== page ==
Just stop with the gondola nonsense.Fund it yourselves if it’s such a great no-brainer idea. 

  • Kram April 18, 2022 (8:01 pm)

    I understood ST’s approach to their feasibility to be legally cautious. Voters voted for a train, not a gondola regardless of budget. A gondola would be wrapped up in courts forever. Wouldn’t it be more productive to try and bring this to a vote and raise the funds for it separately? If it’s so cheap, fast and easy why not sidestep ST altogether. ST will never consider this and open letters are just a waste of everyone’s time.  I actually agree it has potential to be something impactful I just don’t agree with “we don’t want a train anymore; we want this other thing instead” mind set. ST is building a train system. If you want a gondola, get enough people to agree with you and pitch it separately.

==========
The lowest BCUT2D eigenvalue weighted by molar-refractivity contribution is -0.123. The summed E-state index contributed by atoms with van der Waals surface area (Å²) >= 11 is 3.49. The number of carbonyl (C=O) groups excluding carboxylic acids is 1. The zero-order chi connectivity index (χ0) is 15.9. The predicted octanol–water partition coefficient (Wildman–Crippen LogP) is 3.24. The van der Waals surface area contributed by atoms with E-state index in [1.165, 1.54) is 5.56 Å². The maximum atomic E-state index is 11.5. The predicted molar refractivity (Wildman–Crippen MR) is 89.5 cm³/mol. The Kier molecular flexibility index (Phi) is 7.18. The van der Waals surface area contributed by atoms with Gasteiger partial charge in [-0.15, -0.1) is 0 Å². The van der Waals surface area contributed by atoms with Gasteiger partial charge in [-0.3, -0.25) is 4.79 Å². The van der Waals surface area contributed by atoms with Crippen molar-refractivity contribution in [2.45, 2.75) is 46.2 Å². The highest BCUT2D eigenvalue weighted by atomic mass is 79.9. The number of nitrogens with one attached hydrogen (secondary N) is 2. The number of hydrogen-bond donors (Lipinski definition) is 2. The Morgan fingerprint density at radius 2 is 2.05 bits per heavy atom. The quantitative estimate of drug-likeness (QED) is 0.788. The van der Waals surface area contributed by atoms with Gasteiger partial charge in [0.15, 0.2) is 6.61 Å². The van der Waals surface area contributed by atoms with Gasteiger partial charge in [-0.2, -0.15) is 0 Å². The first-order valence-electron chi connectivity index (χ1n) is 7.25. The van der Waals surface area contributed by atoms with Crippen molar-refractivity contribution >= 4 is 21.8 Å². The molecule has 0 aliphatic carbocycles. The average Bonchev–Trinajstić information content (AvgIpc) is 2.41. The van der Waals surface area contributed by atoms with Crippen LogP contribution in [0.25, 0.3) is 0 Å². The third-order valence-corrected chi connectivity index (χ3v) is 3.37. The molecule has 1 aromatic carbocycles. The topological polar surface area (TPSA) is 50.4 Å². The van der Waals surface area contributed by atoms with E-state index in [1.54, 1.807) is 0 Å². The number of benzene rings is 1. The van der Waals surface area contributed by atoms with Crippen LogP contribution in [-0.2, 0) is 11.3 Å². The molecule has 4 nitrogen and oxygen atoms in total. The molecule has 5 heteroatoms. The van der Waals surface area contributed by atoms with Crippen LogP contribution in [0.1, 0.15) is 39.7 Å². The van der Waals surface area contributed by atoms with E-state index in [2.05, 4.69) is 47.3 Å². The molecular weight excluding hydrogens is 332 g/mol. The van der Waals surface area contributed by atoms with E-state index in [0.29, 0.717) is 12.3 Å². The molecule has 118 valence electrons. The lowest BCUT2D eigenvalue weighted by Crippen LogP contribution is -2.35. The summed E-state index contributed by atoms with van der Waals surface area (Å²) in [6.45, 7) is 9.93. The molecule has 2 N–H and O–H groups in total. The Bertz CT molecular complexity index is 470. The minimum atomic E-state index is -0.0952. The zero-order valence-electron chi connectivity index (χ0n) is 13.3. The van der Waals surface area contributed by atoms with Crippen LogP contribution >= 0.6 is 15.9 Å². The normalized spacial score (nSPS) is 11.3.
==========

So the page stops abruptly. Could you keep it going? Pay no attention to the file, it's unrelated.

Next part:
• Al April 18, 2022 (9:13 pm)

      Absolutely. I wouldn’t mind a gondola option separately, additionally. Put it to a vote and see. But the train has already been voted on, don’t try to un-vote our trains for another 20 year delay, like last time. 

    • SkyLink Supporter April 18, 2022 (10:42 pm)

      Sound Transit should rebrand itself as Sound Trains if it isn’t open to a multimodal network.

      • K April 19, 2022 (6:25 am)

        Sound Transit IS a multimodal network.  They already have bus lines and a commuter train in addition to the light rail.  When you don’t even know the basics of our existing regional transit options, you should not be surprised that no one trusts your “expertise” on a new one.